News in Brief – 1 April

Thorne exits Sainsbury’s

J Sainsbury group finance director Rosemary Thorne is leaving the company following a restructuring of the group which will establish separate finance functions. Thorne, who has been with Sainsbury’s for seven years, has chosen to pursue ‘other opportunities’. The group is looking for a successor externally.

Entrepreneurs not convinced Just 12% of entrepreneurs believe that the government will achieve its goal of creating a society which encourages them to succeed. According to MORI research conducted for Ernst & Young, 57% of entrepreneurs believe in the government’s good intentions, but not in its ability to make an impact. The survey also reveals the government needs to do more to convince entrepreneurs of the value of employee share schemes.

Accountant to head Lottery The National Lottery Commission has appointed a public-sector accountant as its first chief executive. Mark Harris, who was previously at the Audit Commission and the National Health Service, will take up his post in mid-April.

Air Miles ‘are just a bribe’ A tax on British Airways’ Air Miles is being demanded by easyJet chairman Stelios Hagi-Ioannou. Describing the scheme as no more than a ‘bribe’ for people travelling at their firms’ expense, Hagi-Ioannou said that from the government’s point of view, ‘It is unbelievable it remains tax free’.

Freight sale ‘best option’ National Audit Office head Sir John Bourn has endorsed the sale of Railfreight Distribution as ‘the best option for securing the future of the business’. Sir John said that, compared to the alternatives of closure or continued public ownership, privatisation provided a financial benefit of at least #15m.

New blood for awards The Queen’s Awards for Export and Technology are to be jazzed up in a bid to attract more finance-sector companies. At the beginning of the 1990s, more than 1,000 businesses applied for the export award every year. Last year, the figure dropped to 864. Smaller entrepreneurial firms, service industries and the UK arms of multinationals could be eligible for the revamped awards.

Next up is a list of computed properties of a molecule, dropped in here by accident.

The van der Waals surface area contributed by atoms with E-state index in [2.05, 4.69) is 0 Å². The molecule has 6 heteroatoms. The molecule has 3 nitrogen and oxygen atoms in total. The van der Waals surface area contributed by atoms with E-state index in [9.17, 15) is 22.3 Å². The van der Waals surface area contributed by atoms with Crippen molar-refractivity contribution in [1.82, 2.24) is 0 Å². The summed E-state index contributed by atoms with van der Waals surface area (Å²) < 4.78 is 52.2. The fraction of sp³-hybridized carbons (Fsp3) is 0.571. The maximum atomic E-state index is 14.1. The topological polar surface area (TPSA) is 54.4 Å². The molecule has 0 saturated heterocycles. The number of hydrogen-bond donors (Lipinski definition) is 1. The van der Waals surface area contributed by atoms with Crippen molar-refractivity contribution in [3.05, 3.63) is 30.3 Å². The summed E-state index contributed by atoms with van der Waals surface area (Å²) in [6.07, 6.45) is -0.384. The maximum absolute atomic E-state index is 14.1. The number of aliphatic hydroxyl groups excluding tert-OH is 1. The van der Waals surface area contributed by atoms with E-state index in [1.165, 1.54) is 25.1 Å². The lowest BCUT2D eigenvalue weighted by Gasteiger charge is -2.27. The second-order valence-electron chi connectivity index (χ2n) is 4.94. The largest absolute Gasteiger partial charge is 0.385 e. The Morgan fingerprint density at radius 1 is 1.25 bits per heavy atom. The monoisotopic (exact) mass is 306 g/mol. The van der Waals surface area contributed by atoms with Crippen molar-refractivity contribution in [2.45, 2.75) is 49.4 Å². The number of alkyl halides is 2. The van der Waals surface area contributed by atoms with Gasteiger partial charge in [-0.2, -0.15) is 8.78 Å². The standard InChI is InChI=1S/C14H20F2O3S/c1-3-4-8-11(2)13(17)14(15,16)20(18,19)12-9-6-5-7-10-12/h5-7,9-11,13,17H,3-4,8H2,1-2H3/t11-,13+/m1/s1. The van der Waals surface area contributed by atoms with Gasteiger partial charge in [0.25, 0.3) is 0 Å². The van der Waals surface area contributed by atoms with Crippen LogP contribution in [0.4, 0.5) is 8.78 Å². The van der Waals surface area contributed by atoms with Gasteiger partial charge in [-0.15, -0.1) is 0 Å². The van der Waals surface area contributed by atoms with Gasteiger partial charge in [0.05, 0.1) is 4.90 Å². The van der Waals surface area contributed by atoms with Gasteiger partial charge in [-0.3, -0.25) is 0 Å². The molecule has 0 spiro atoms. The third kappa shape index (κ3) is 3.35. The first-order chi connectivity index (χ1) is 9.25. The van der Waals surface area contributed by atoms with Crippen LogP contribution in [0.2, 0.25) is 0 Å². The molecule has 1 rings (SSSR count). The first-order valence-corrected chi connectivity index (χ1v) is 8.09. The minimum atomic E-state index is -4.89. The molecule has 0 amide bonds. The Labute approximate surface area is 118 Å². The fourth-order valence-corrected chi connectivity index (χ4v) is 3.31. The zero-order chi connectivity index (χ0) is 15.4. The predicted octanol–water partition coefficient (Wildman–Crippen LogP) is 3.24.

Salaries up by 4.5% Accountants’ salaries have risen by an average of 4.5% this year, the highest rate for five years, according to a survey from financial recruitment specialist Robert Half International. The largest salary rises (6.1%) came in the finance sector, the lowest in the public sector and charities (3.6%). The survey predicts, however, that salary hikes will drop to 3.7% later in the year. UK accountants and finance directors are the best paid in Europe, according to a separate survey from Management Today magazine. It found the average UK finance director earns #131,258, compared to #119,048 in Germany and #115,995 in France.

IAS boost to risk issues Finance directors may be able to identify risks far more effectively under international accounting standards, according to Standard & Poor’s president and chief ratings officer Leo O’Neill. Speaking at the Professional Bankers Association conference in Washington last week, O’Neill said that IASs would enhance financial discipline and improve the basis for comparisons between companies and support risk-based pricing. ‘Risk varies, and the framework and tools for the constant evaluation of risk is at the heart of an effective financial market,’ he said.

English ICA loses battle The English ICA lost the final stage of its legal battle with Customs & Excise in the House of Lords this week. The Lords upheld earlier lower court decisions, and a VAT tribunal which said the institute’s services were not for profit and should not be liable to VAT. The institute had hoped to set off input tax deducted on the goods and services it purchased.

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